I am dead serious about this. If I was in charge, I would do this and i know who I'd use to do it. Since I'm not in charge, I do agree with you about the chance of this ever happening. There is nothing lily pad about this. The YPG has managed to reclaim a lot of their territory from IS and are close (4 km) to Tal Abyad, the direct link from Turkey to Raqqa. When Kobani was under siege a few months ago, few could have predicted the situation in northern Syria today. Those lightly trained farmers and teachers, along with their mothers, wives and daughters, have done alright for themselves. Granted U.S. air support has been instrumental to this.

ISIS may be here to stay and Lord knows what it may morph into, but i see no reason not to put a kink in its tail where and when we can. Why should we cede the initiative to them at every turn?

The Twisted Genius


Hmmm... a joint DIA/SF/Kurdish intelligence fusion center as part of the JUWTFME. I like it.

Babak Makkinejad

"Why should we cede the initiative to them at every turn?"

"Because we do not want them to lose."


Colonel, FBAli, TTG,

The CIA finally declassified its report on Saudi links to 9/11. Here's what it says. - Vox



Yes. I have not forgotten the WG2 but this has been moving so fast... pl

different clue


I presume that when the Caliph says the reaction will be huge "on", he means "against"? Does he hope to make the West so violently anti-muslimitic that millions of Muslims will be driven out of the West and some of them will become willing recruits to ISIS? Is that the Caliph's goal?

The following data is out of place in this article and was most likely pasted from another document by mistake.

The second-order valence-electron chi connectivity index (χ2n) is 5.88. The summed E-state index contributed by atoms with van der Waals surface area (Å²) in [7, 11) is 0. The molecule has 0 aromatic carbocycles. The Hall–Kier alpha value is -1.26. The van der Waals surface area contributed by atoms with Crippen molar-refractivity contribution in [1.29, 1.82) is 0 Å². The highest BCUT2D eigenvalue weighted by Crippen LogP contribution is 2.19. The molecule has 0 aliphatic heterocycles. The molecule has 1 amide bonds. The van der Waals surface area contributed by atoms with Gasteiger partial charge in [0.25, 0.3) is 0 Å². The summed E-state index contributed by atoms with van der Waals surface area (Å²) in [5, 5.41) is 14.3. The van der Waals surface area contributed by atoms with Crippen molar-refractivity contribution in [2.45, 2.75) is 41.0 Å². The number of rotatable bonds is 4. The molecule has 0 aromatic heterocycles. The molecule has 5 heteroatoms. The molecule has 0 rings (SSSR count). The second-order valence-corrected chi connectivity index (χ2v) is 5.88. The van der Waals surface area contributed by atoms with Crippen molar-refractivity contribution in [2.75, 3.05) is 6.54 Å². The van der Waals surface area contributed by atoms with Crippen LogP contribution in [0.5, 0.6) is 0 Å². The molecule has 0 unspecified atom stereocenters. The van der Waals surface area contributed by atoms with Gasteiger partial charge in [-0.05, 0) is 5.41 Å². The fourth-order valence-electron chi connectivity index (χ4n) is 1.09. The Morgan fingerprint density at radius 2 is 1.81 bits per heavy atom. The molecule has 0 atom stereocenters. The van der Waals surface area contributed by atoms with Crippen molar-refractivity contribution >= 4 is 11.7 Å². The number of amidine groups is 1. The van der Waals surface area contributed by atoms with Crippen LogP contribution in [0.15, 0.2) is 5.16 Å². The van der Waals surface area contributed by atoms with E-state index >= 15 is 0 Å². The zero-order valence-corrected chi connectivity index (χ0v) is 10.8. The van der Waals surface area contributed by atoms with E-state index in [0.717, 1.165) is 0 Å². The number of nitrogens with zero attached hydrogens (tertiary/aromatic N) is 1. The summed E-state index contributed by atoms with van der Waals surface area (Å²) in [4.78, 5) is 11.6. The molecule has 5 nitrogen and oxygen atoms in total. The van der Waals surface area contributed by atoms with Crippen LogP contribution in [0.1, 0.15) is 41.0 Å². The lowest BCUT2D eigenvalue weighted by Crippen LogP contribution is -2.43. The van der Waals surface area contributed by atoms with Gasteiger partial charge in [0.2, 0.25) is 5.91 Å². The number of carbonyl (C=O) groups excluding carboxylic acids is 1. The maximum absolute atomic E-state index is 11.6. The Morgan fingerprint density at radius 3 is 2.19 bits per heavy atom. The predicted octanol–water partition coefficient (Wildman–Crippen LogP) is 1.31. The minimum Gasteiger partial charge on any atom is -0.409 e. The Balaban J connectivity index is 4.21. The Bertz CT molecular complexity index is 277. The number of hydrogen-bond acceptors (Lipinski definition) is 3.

One has to wonder how the ISIS, Syria, Iran, Crimea subject matters are being handled by the Bilderberg Group at their confab.




McClellan/Pinkerton? I think in the current parlance they would find we have a trio of "statistically identical elephants". I sure hope we don't repeat that mistake now. Hopefully we have more than a few men (and women) like George Sharpe on duty? Whether they are listened too is another story, sadly.

FB Ali

This business of "rogue Saudi officials" is laughable. When Saudi intelligence wishes to undertake an operation, or pursue a policy, that would be 'officially' embarrassing, it relies on 'private' individuals and organizations to sponsor them or carry them out. The simplest of these is financing such an operation/policy; there are many charities that receive such funding and pass it on.

It is perhaps difficult for people in the West to comprehend this; they tend to relate it to their own societies, and the difficulty of doing something like this in them. SA is a medieval, religious, tribal society masquerading as a 'modern' state; a collection of fiefdoms owing nominal allegiance to a ruler. The chiefs of these fiefdoms often pursue policies that may not be supported by other chiefs or the King.

It is quite possible that Saudi intelligence supported AQ and ObL at the time of 9/11 (and later). Prince Turki was Chief of Intelligence till 10 days before 9/11. His sudden removal has continuously sparked rumours about his connection to the attack (and also led to court cases).